Robinhood's One Step Closer to Launching Wallet Feature
The popular online broker is testing new crypto deposit and withdrawal functionality.
Robinhood customers may soon be able to deposit and withdraw cryptocurrencies. A report from Bloomberg suggests the popular stockbroker is testing a new wallet function. The financial news site glimpsed the new capabilities in the beta version of Robinhood's app. It looks like users will initially have to sign up to a waiting list.
Robinhood crypto clients have been asking for a non-custodial option -- a wallet they control -- for some time. Currently, clients can only keep their crypto assets in a custodial wallet that lives on Robinhood's servers.
The long-awaited wallet functionality would bring Robinhood's crypto offering more in line with top cryptocurrency exchanges like Gemini and Coinbase, which already have flexible wallet options.
Robinhood's crypto offering
Robinhood pioneered zero-commission stock investing and was one of the first online brokers to open the door to cryptocurrencies. Its recent second-quarter results showed that crypto trading now represents a significant part of the company's revenues.
Customers can buy seven cryptocurrencies, including Bitcoin (BTC), Ethereum (ETH), and Dogecoin (DOGE). Interestingly, Dogecoin accounted for 34% of crypto trading revenue in the first quarter of this year, and a whopping 62% in the second quarter.
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However, the company is also discovering that cryptocurrency users want different functionality from stock traders. That's why the company's CEO and co-founder Vlad Tenev spoke in March about plans to launch a crypto wallet "as fast as possible." There have been more promises since then, but this is the first concrete sign we've seen that the wallet may indeed appear.
Why crypto wallets matter
Put simply, non-custodial cryptocurrency wallets give users control over their assets. They come in several different forms, and crypto investors often own more than one wallet.
- Hot wallets are connected to the internet and are often used for smaller amounts of money that people want to access easily. Some are purely web-based, while others work through mobile apps or need to be installed on your desktop.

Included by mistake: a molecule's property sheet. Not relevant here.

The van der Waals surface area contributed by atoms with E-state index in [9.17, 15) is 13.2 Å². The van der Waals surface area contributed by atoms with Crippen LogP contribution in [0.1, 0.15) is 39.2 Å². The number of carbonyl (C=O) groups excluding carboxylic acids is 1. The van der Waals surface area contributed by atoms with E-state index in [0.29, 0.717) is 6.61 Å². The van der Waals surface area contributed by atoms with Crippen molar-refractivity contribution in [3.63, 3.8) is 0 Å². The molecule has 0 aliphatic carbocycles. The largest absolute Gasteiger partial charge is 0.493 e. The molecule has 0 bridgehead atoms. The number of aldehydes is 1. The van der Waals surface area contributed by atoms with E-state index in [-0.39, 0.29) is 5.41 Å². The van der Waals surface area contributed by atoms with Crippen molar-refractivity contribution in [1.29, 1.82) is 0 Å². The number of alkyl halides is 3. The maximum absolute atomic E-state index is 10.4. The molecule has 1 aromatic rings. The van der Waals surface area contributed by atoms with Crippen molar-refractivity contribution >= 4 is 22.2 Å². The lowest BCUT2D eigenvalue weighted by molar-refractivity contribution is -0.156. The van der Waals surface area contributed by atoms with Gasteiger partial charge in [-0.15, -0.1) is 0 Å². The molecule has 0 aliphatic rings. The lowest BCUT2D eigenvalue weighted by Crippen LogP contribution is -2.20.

- Cold wallets, or hardware wallets, are kept offline and are probably the most secure way to store large amounts of cryptocurrency.
Each crypto you own has a public and a private key. This is a bit like an email address and a password -- you can share your email address or public key with other people, but only you should know your private key or password. Crypto wallets store the keys to your crypto.
It's worth bearing in mind that there's no helpful "forgot password" function in crypto. If you lose your private key, you won't be able to get your crypto back, which is one reason some investors prefer to leave their assets in a custodial wallet like Robinhood's.
Do I need a wallet?
There are several reasons crypto enthusiasts prefer to store funds in an external wallet -- indeed, some argue it's essential. The rallying cry of, "Not your keys, not your crypto," is rooted in the idea that if you don't control your crypto keys, you don't truly own your crypto assets.
Here are a few of the pro-wallet arguments:
- Crypto exchanges are often targeted by hackers. The first major cryptocurrency exchange hack was Mt. Gox in 2014 when around $450 million worth of crypto was stolen. Cryptocurrency exchanges have upped their security since then, and several have third-party crime insurance. Nonetheless, hacks do happen.
- Wallets can make it easier to spend and trade crypto. If your crypto is in a hot wallet like MetaMask, you can connect it and pay for decentralized finance (DeFi) services or trade on a decentralized exchange.
- Crypto exchanges can experience outages or even be closed down by local authorities. This year, popular crypto exchange Binance has been banned in several countries, and in some cases, investors were temporarily unable to withdraw their assets.
As your crypto portfolio grows and you get more confident with everything crypto-related, a wallet will become increasingly important. But investors first need to be comfortable with the additional responsibility they're taking on.
Not only do you need to take steps to protect your password, but you'll also need to ensure you back up your wallet and potentially also beef up your anti-virus protection. There are other considerations too. For example, you'll need to make sure your beneficiaries know how to access your coins in the event of your death.
Almost 20% of Bitcoin in existence is lost or otherwise inaccessible. A big contributing factor? Lost keys and lost wallets. One man in the U.K. threw away a hard drive with 7,500 BTC (worth over $300 million). He's spent years fruitlessly lobbying local authorities for permission to excavate his local garbage site.
It's great that Robinhood may soon give customers the ability to deposit and withdraw their crypto assets from the platform. Cryptocurrencies aren't stocks, and it's important to recognize that crypto investors have different needs.
However, if you're only just dipping your toe in the water, don't feel like you have to dive all the way in with a wallet just yet.
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